Then one more terrace which is etched in my mind is the one that belonged to the duplex house in my hometown. The duplex house was perched on a kind of 'hill' and so from the terrace, we could get a fairly good view of the surrounding places. Whenever I felt bored, I used to go up there and just spend some quiet time enjoying the nature. I could see a part of my school which was only 10 minutes walking distance from my house. I used to take my books and revise or 'mug up' the portions there. ;) How I wish I am there now that I think about it.


                                                  As years went by, terraces also changed for better or for worse. When I go to my grandparents' house these days, I do not get those priceless views from their terrace compared to years back. The building is dwarfed by other high-rise buildings around. We have multi-multi storeyed buildings coming at every nook and corner. The terraces of these complexes have different stories to tell. They no longer belong to a person who wants to enjoy solitude and breeze in a sprawling open area with the full view of the place around. They are owned by huge pipelines, satellite cables, big overhead tanks, a room to accommodate big motor engines giving only minuscule space to move. Most of the times, they will be locked to protect from the theft. If one is lucky enough to own an independent house in cities and if that house has a terrace, the view is of course blocked by the buildings around. People living in top floors can enjoy the views from their balconies or patios, but balconies are not terraces. A balcony's space is limited. How many of us living in high-rise buildings go to terrace these days or when is the last time anybody remembers having spent time in a real terrace? Maybe, I am generalizing a bit.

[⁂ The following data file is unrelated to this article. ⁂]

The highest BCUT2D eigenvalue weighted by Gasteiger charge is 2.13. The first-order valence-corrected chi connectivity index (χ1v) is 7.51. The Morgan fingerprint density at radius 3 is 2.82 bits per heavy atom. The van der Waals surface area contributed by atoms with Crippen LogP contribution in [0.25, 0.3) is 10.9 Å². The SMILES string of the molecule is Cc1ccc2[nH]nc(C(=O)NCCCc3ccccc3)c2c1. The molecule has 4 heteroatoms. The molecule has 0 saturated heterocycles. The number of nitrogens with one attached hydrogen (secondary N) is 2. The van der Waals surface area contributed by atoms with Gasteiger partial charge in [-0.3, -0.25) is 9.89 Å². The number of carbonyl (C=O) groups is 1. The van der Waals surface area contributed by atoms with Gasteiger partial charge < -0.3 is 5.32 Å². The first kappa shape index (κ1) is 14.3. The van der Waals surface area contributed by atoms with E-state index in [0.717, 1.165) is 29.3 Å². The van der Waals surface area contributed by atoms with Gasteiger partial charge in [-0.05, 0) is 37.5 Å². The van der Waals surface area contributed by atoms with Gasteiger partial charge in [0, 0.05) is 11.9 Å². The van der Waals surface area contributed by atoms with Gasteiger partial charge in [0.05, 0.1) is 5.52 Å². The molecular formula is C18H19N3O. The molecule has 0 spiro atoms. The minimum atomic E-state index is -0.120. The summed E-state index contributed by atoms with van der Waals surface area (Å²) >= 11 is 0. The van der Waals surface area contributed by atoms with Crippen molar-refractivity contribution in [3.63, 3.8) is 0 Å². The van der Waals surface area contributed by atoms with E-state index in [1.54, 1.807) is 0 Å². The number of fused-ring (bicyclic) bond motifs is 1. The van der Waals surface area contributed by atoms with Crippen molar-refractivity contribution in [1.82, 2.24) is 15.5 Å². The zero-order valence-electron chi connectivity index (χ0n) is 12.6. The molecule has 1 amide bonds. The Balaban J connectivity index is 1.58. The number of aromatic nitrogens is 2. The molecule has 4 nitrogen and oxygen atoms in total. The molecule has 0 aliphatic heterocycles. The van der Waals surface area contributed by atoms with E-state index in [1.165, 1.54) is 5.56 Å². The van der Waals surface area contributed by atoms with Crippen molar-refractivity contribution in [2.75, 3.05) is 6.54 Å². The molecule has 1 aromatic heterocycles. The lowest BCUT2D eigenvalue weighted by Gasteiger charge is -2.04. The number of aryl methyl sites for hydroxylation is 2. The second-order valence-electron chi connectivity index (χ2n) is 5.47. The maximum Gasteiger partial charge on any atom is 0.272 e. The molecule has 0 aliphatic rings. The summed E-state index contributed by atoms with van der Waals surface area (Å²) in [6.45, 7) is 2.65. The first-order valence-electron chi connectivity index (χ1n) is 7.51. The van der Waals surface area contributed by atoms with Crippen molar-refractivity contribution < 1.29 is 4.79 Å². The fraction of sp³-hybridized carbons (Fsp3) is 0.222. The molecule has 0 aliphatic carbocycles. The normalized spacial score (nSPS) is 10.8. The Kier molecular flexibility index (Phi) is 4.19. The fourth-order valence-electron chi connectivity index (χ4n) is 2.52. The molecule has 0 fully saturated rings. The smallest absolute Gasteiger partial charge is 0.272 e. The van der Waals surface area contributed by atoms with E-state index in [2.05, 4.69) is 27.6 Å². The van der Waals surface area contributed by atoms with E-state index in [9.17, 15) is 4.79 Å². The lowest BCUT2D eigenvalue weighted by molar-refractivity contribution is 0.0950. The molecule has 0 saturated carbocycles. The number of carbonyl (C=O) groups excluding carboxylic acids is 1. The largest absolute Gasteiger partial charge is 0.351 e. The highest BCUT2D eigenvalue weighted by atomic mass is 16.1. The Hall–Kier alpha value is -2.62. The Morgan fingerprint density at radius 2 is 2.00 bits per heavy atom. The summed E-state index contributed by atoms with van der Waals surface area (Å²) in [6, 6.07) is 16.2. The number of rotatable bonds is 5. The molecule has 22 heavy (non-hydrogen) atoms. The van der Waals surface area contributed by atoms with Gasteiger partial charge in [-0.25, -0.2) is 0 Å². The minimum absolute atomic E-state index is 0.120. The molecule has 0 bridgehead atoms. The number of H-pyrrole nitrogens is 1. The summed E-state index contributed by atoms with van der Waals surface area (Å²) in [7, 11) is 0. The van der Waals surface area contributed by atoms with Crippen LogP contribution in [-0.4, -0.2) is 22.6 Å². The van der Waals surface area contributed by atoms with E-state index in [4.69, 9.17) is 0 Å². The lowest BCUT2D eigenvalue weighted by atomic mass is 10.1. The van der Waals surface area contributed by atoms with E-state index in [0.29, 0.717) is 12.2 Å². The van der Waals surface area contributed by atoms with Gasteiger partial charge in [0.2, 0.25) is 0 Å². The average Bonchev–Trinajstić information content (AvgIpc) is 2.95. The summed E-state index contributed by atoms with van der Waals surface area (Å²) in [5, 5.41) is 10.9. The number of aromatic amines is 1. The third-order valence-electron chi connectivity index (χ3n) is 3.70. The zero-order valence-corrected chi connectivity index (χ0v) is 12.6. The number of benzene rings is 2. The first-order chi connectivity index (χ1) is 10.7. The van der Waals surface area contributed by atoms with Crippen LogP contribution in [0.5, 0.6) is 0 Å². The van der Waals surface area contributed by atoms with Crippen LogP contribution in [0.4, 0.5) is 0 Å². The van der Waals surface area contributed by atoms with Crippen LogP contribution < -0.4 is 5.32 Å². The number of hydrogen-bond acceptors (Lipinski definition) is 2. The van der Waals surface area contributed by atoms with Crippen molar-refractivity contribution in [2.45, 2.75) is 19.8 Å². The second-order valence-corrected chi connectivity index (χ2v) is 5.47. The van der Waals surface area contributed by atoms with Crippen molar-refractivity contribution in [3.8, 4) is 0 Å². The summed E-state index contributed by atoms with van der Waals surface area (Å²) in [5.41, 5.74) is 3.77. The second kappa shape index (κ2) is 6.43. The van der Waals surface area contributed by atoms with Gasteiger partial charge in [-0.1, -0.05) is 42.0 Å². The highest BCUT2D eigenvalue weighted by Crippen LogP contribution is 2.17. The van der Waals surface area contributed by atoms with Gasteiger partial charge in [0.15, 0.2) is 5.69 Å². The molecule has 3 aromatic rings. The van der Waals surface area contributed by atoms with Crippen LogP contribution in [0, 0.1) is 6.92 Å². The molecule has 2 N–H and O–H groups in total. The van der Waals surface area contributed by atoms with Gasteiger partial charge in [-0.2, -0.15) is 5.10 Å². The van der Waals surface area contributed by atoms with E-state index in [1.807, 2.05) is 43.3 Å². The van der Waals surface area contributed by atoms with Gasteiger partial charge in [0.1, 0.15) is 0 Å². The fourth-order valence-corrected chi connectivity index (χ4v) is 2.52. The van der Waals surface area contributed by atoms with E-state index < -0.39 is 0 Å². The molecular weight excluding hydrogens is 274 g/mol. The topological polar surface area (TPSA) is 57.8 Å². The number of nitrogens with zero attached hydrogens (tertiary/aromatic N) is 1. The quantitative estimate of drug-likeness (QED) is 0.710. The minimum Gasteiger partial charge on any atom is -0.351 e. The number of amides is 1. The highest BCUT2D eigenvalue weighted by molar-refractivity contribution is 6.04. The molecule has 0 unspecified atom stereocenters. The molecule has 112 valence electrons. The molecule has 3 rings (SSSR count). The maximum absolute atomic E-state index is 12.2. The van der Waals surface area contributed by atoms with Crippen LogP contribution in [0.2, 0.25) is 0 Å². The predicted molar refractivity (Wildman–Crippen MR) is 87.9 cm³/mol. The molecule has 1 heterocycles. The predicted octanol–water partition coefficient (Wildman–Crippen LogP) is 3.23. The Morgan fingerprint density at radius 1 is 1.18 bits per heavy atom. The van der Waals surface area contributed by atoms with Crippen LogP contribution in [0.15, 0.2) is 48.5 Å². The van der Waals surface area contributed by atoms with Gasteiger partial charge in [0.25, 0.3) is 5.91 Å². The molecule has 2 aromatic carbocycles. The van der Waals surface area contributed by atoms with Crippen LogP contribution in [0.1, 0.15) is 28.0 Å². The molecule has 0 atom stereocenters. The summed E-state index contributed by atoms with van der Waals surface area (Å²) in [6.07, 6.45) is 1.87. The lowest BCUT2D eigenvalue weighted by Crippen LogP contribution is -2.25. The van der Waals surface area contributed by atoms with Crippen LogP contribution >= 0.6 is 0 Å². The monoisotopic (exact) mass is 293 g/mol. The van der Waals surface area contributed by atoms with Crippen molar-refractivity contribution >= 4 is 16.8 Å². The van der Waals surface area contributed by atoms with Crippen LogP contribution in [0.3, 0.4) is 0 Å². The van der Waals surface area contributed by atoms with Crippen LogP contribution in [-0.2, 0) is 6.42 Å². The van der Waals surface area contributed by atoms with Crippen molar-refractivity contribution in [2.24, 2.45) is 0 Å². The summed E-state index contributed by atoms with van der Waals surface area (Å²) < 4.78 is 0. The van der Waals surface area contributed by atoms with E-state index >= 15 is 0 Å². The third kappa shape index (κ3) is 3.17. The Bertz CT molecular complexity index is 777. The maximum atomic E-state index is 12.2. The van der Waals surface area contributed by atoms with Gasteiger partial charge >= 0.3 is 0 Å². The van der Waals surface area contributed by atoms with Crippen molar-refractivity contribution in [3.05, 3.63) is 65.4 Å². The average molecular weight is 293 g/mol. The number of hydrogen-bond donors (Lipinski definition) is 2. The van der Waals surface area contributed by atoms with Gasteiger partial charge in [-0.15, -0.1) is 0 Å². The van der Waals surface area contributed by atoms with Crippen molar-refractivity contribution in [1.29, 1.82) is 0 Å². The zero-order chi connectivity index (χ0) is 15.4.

Sunday, January 12, 2014

Our trip to Yelagiri and Golden temple.